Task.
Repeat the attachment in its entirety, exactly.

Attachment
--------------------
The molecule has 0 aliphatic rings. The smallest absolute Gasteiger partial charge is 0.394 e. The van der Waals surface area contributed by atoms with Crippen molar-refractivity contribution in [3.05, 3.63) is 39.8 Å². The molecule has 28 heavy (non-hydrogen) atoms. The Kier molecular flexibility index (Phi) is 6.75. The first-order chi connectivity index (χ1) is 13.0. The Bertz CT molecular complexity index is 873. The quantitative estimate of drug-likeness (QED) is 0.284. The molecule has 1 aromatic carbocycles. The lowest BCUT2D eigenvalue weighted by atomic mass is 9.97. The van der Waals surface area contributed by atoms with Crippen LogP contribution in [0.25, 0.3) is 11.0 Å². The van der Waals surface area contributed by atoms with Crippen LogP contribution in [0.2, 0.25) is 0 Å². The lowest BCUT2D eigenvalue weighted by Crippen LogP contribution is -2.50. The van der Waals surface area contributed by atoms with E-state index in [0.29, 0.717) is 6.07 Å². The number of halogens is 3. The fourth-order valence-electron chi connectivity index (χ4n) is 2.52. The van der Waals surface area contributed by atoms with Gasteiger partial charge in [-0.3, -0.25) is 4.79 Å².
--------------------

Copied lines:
The molecule has 0 aliphatic rings. The smallest absolute Gasteiger partial charge is 0.394 e. The van der Waals surface area contributed by atoms with Crippen molar-refractivity contribution in [3.05, 3.63) is 39.8 Å². The molecule has 28 heavy (non-hydrogen) atoms. The Kier molecular flexibility index (Phi) is 6.75. The first-order chi connectivity index (χ1) is 13.0. The Bertz CT molecular complexity index is 873. The quantitative estimate of drug-likeness (QED) is 0.284. The molecule has 1 aromatic carbocycles. The lowest BCUT2D eigenvalue weighted by atomic mass is 9.97. The van der Waals surface area contributed by atoms with Crippen LogP contribution in [0.25, 0.3) is 11.0 Å². The van der Waals surface area contributed by atoms with Crippen LogP contribution in [0.2, 0.25) is 0 Å². The lowest BCUT2D eigenvalue weighted by Crippen LogP contribution is -2.50. The van der Waals surface area contributed by atoms with E-state index in [0.29, 0.717) is 6.07 Å². The number of halogens is 3. The fourth-order valence-electron chi connectivity index (χ4n) is 2.52. The van der Waals surface area contributed by atoms with Gasteiger partial charge in [-0.3, -0.25) is 4.79 Å².